Come as You Are: The Surprising New Science that Will Transform Y...
by Emily Nagoski

Language

English

Pages

417

Publication Date

March 03, 2015

Product Description
Customer Reviews
***A <i>NEW YORK TIMES</i> BESTELLER***<br /> <br />An essential exploration of why and how women’s sexuality works—based on groundbreaking research and brain science—that will radically transform your sex life into one filled with confidence and joy.<br /><br />Researchers have spent the last decade trying to develop a “pink pill” for women to function like Viagra does for men. So where is it? Well, for reasons this book makes crystal clear, that pill will never be the answer—but as a result of the research that’s gone into it, scientists in the last few years have learned more about how women’s sexuality works than we ever thought possible, and <i>Come as You Are</i> explains it all.<br /> <br />The first lesson in this essential, transformative book by Dr. Emily Nagoski is that every woman has her own unique sexuality, like a fingerprint, and that women vary more than men in our anatomy, our sexual response mechanisms, and the way our bodies respond to the sexual world. So we never need to judge ourselves based on others’ experiences. Because women vary, and that’s normal.<br /> <br />Second lesson: sex happens in a context. And all the complications of everyday life influence the context surrounding a woman’s arousal, desire, and orgasm.<br /> <br />Cutting-edge research across multiple disciplines tells us that the most important factor for women in creating and sustaining a fulfilling sex life, is not what you do in bed or how you do it, but <i>how you feel about it</i>. Which means that stress, mood, trust, and body image are not peripheral factors in a woman’s sexual wellbeing; they are central to it. Once you understand these factors, and how to influence them, you can create for yourself better sex and more profound pleasure than you ever thought possible.<br /> <br />And Emily Nagoski can prove it.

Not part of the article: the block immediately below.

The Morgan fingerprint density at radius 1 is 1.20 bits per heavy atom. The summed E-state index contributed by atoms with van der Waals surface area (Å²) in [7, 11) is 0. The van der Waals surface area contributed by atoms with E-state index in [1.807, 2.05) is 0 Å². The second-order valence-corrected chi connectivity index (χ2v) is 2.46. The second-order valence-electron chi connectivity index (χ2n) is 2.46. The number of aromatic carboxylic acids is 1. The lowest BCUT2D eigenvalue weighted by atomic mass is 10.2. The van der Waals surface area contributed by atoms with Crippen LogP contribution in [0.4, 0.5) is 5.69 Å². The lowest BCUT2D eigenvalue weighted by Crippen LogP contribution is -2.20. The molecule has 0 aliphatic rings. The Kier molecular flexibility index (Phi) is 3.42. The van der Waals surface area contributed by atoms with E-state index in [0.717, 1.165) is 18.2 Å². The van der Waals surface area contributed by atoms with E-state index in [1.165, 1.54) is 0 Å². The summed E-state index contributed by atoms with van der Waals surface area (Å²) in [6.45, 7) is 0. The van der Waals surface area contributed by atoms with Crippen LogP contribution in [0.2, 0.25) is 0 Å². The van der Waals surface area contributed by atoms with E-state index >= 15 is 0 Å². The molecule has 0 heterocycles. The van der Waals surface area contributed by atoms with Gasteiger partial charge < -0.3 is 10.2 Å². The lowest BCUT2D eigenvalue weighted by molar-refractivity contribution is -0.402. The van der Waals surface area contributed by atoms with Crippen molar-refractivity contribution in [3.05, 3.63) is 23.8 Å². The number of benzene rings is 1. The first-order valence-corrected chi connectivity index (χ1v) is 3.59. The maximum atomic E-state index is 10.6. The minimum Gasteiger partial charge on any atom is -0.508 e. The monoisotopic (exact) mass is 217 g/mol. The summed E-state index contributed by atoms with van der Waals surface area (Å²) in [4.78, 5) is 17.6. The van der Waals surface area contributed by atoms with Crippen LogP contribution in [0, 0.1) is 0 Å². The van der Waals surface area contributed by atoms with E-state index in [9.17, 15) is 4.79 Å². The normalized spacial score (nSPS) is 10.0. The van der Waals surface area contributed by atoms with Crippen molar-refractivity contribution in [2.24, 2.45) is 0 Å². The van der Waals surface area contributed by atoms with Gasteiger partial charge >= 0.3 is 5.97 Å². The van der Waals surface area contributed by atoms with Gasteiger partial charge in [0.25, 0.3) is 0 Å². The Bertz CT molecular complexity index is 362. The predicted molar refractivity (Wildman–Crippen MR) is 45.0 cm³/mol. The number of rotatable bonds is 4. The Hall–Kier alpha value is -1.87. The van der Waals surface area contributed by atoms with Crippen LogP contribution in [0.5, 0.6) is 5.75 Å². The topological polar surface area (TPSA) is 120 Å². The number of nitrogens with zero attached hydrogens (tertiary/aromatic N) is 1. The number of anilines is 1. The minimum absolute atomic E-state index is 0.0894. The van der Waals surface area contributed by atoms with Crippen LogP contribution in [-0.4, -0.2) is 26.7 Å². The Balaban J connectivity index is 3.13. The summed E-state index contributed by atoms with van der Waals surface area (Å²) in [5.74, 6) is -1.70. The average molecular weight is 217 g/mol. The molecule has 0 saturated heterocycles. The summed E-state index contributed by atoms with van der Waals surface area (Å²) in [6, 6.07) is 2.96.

Behind Enemy Lines: The True Story of a French Jewish Spy in Nazi...
by , Wendy Holden

Language

English

Pages

314

Publication Date

December 18, 2007

Product Description
Customer Reviews
<b>"[T]he amazing story of a woman who lived through one of the worst times in human history, losing family members to the Nazis but surviving with her spirit and integrity intact.” —<i>Publishers Weekly</i></b><br /><br />Marthe Cohn was a young Jewish woman living just across the German border in France when Hitler rose to power. Her family sheltered Jews fleeing the Nazis, including Jewish children sent away by their terrified parents. But soon her homeland was also under Nazi rule. As the Nazi occupation escalated, Marthe’s sister was arrested and sent to Auschwitz and the rest of her family was forced to flee to the south of France. <br /><br />Always a fighter, Marthe joined the French Army and became a member of the intelligence service of the French First Army. Marthe, using her perfect German accent and blond hair to pose as a young German nurse who was desperately trying to obtain word of a fictional fiancé, would slip behind enemy lines to retrieve inside information about Nazi troop movements. By traveling throughout the countryside and approaching troops sympathetic to her plight--risking death every time she did so--she learned where they were going next and was able to alert Allied commanders.<br /><br />When, at the age of eighty, Marthe Cohn was awarded France’s highest military honor, the Médaille Militaire, not even her children knew to what extent this modest woman had helped defeat the Nazi empire. At its heart, this remarkable memoir is the tale of an ordinary human being who, under extraordinary circumstances, became the hero her country needed her to be.